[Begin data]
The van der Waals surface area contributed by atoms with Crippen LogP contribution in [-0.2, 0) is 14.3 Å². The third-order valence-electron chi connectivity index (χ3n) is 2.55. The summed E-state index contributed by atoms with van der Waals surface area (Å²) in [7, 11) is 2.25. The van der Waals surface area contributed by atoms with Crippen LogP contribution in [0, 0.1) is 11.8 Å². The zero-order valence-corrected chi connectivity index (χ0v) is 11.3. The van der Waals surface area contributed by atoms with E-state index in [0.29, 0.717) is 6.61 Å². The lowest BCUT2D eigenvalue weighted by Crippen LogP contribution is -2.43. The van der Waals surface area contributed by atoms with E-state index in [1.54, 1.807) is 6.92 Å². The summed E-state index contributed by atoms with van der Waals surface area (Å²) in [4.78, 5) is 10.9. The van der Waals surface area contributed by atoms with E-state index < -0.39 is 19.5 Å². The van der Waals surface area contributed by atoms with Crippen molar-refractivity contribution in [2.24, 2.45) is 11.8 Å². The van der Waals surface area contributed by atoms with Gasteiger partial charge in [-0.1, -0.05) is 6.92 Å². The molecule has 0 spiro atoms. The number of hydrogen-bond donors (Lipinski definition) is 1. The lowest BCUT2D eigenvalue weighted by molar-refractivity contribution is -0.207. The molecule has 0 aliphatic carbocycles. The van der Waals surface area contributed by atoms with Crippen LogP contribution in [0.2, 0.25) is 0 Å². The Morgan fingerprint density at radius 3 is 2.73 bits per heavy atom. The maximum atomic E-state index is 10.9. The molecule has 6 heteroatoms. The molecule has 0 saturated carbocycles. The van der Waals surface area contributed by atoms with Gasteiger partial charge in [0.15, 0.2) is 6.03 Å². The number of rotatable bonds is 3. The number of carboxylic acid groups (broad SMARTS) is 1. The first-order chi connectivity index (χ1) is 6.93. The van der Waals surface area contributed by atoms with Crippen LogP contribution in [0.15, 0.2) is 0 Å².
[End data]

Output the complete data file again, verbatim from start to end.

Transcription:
The van der Waals surface area contributed by atoms with Crippen LogP contribution in [-0.2, 0) is 14.3 Å². The third-order valence-electron chi connectivity index (χ3n) is 2.55. The summed E-state index contributed by atoms with van der Waals surface area (Å²) in [7, 11) is 2.25. The van der Waals surface area contributed by atoms with Crippen LogP contribution in [0, 0.1) is 11.8 Å². The zero-order valence-corrected chi connectivity index (χ0v) is 11.3. The van der Waals surface area contributed by atoms with E-state index in [0.29, 0.717) is 6.61 Å². The lowest BCUT2D eigenvalue weighted by Crippen LogP contribution is -2.43. The van der Waals surface area contributed by atoms with E-state index in [1.54, 1.807) is 6.92 Å². The summed E-state index contributed by atoms with van der Waals surface area (Å²) in [4.78, 5) is 10.9. The van der Waals surface area contributed by atoms with E-state index < -0.39 is 19.5 Å². The van der Waals surface area contributed by atoms with Crippen molar-refractivity contribution in [2.24, 2.45) is 11.8 Å². The van der Waals surface area contributed by atoms with Gasteiger partial charge in [-0.1, -0.05) is 6.92 Å². The molecule has 0 spiro atoms. The number of hydrogen-bond donors (Lipinski definition) is 1. The lowest BCUT2D eigenvalue weighted by molar-refractivity contribution is -0.207. The molecule has 0 aliphatic carbocycles. The van der Waals surface area contributed by atoms with Crippen LogP contribution in [0.2, 0.25) is 0 Å². The Morgan fingerprint density at radius 3 is 2.73 bits per heavy atom. The maximum atomic E-state index is 10.9. The molecule has 6 heteroatoms. The molecule has 0 saturated carbocycles. The van der Waals surface area contributed by atoms with Gasteiger partial charge in [0.15, 0.2) is 6.03 Å². The number of rotatable bonds is 3. The number of carboxylic acid groups (broad SMARTS) is 1. The first-order chi connectivity index (χ1) is 6.93. The van der Waals surface area contributed by atoms with Crippen LogP contribution in [0.15, 0.2) is 0 Å².